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B-17 visit to MacDill a homecoming for the Flying Fortress

by Nick Stubbs
Special to the Thunderbolt

The time clock will turn back to 1945 Oct. 17th when a lovingly restored example of a classic B-17 bomber makes a stopover at McDill, where base personnel will be able to get an up close and personal look at a plane that was a MacDill fixture six decades ago.

The bomber, detailed and painted to its original 398th Bomb Group color scheme, is shining example of the aircraft in the inventory of the Warbirds group of the Experimental Aircraft Association, which collects and restores historic aircraft and tours the country to keep flying history alive. Master Sgt. Kimberly Walsh, a squad production supervisor in the Aircraft Maintenance Squadron on base, says everyone is in for a treat when the bomber arrives as part of a 16-state tour. An engineer on the classic plane since 1995, she regularly tours with the bomber known as Aluminum Overcast. Not only instrumental in helping win World War II, B-17s were based at MacDill during the war years and that makes the visit it particularly interesting, said Master Sgt. Walsh.

"It brings back a little MacDill history, since the planes used to launch here," she said, adding that she is hoping former B-17 crew or pilots come out for the visit.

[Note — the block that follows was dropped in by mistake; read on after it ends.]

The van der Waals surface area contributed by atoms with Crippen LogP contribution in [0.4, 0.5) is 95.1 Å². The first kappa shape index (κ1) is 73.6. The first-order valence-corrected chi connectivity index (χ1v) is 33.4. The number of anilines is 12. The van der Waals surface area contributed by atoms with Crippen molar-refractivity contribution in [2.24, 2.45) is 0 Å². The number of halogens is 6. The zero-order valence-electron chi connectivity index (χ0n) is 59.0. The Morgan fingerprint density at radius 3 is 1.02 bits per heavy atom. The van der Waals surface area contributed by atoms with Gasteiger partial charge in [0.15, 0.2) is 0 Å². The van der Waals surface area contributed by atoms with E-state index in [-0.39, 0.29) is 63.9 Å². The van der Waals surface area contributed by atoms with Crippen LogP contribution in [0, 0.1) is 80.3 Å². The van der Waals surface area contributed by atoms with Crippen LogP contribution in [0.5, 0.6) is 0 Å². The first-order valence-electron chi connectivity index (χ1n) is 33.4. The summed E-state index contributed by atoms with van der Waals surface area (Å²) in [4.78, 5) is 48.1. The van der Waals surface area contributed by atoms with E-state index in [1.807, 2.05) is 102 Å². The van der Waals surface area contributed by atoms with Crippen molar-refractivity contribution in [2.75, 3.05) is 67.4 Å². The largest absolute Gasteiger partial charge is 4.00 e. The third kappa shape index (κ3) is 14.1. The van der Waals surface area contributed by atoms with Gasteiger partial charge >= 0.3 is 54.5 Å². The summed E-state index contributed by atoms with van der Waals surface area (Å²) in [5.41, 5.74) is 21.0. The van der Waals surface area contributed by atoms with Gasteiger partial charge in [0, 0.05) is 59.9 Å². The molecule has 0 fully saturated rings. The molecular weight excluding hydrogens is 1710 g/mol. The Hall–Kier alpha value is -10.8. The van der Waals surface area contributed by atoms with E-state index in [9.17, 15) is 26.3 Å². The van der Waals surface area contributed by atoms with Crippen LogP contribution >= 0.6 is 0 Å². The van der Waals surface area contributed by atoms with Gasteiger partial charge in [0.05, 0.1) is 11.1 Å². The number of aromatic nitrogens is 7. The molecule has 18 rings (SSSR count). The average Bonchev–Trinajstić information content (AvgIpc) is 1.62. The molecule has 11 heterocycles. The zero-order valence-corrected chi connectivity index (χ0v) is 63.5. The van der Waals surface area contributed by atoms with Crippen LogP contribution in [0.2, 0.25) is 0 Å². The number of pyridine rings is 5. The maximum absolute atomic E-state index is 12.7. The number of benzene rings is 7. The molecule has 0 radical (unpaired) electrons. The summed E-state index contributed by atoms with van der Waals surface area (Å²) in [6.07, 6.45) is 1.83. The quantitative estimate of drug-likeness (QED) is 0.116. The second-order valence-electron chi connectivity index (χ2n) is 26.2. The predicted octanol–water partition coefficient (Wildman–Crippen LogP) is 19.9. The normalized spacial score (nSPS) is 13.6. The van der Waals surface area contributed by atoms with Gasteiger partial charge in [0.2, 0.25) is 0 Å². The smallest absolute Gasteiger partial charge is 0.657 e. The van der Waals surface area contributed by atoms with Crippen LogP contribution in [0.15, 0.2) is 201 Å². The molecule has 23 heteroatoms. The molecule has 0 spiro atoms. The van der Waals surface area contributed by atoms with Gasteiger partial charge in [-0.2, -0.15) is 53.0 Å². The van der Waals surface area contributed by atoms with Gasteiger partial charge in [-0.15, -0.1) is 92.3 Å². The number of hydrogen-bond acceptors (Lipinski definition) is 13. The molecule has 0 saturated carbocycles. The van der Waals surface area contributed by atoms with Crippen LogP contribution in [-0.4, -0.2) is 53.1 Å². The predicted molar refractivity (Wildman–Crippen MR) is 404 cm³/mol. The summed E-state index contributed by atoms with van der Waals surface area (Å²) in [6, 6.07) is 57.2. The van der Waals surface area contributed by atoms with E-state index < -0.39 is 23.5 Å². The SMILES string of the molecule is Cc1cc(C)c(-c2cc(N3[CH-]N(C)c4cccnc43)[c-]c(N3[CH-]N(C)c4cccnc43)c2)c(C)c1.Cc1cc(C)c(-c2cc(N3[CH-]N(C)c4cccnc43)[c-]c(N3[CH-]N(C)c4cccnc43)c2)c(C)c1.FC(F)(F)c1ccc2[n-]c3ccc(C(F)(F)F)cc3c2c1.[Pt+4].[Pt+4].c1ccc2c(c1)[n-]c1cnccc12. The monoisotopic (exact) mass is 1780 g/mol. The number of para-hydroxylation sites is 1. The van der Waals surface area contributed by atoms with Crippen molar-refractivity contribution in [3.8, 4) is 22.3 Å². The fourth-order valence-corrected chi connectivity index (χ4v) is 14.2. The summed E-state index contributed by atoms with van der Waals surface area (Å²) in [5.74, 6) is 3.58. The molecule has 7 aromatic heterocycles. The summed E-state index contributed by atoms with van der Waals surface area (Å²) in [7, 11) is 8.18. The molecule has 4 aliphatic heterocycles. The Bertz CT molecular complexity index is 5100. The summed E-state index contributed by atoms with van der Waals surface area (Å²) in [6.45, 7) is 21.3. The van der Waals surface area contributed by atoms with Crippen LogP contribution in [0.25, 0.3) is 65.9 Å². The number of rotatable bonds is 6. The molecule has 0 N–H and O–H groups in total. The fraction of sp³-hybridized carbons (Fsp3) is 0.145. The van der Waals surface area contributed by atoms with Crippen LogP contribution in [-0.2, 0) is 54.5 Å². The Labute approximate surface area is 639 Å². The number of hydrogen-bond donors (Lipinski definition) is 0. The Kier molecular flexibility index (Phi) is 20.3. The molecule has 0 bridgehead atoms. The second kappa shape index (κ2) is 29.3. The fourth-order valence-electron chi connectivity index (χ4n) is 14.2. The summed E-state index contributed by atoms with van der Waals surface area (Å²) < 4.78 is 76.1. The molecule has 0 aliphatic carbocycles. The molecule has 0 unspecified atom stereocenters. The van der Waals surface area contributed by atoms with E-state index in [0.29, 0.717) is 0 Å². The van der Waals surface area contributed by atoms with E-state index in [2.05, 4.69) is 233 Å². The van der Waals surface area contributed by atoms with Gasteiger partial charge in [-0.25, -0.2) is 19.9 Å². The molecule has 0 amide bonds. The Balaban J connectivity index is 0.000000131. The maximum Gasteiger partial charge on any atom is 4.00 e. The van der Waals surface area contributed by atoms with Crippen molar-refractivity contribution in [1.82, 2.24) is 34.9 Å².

Master Sgt. Walsh said one of her favorite parts of touring with the plane is meeting the people who share history with the B-17. While those who flew them are becoming fewer and fewer, she meets former crew members who have "wonderful stories" about missions flown in the plane, many of them tales of the tough birds surviving having parts blown off and still getting them home safely.

"Sometimes it brings me to tears hearing some of the stories," said Master Sgt. Walsh. "Some of the children talk about how they had a father or grandfather who used to fly them and some of them went down in the war." Master Sgt. Walsh said Aluminum Overcast has been completely restored. The only thing that is not original is the gun bay at the flight engineer's position has been removed and the bomb bay doors are inoperable. Part of a fleet of fighters and bombers in the Warbirds collection, the group works to preserve the military flying history through its aircraft, said Master Sgt. Walsh.

"We're trying to promote aviation and keep it (military aircraft history) alive for everyone," she said. "It's a very worthwhile thing to do."




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